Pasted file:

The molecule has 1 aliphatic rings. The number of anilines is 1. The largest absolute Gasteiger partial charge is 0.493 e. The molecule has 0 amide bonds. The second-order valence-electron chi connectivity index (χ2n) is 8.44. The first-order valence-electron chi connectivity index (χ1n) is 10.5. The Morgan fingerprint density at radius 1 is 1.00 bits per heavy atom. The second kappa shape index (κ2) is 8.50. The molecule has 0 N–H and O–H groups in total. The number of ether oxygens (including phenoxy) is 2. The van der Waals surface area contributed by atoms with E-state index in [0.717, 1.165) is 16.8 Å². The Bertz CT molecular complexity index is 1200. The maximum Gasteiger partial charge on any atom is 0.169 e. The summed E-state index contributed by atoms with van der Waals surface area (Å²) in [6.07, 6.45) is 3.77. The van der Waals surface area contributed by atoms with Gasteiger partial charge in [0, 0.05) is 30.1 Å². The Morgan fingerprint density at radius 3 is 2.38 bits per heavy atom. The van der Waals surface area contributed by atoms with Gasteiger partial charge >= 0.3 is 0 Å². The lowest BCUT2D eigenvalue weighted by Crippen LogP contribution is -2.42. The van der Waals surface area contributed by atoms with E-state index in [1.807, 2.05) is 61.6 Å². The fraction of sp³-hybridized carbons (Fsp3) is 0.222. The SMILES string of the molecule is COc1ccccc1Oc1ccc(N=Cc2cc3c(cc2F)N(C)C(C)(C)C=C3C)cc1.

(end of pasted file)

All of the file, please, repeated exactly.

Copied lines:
The molecule has 1 aliphatic rings. The number of anilines is 1. The largest absolute Gasteiger partial charge is 0.493 e. The molecule has 0 amide bonds. The second-order valence-electron chi connectivity index (χ2n) is 8.44. The first-order valence-electron chi connectivity index (χ1n) is 10.5. The Morgan fingerprint density at radius 1 is 1.00 bits per heavy atom. The second kappa shape index (κ2) is 8.50. The molecule has 0 N–H and O–H groups in total. The number of ether oxygens (including phenoxy) is 2. The van der Waals surface area contributed by atoms with E-state index in [0.717, 1.165) is 16.8 Å². The Bertz CT molecular complexity index is 1200. The maximum Gasteiger partial charge on any atom is 0.169 e. The summed E-state index contributed by atoms with van der Waals surface area (Å²) in [6.07, 6.45) is 3.77. The van der Waals surface area contributed by atoms with Gasteiger partial charge in [0, 0.05) is 30.1 Å². The Morgan fingerprint density at radius 3 is 2.38 bits per heavy atom. The van der Waals surface area contributed by atoms with Gasteiger partial charge >= 0.3 is 0 Å². The lowest BCUT2D eigenvalue weighted by Crippen LogP contribution is -2.42. The van der Waals surface area contributed by atoms with E-state index in [1.807, 2.05) is 61.6 Å². The fraction of sp³-hybridized carbons (Fsp3) is 0.222. The SMILES string of the molecule is COc1ccccc1Oc1ccc(N=Cc2cc3c(cc2F)N(C)C(C)(C)C=C3C)cc1.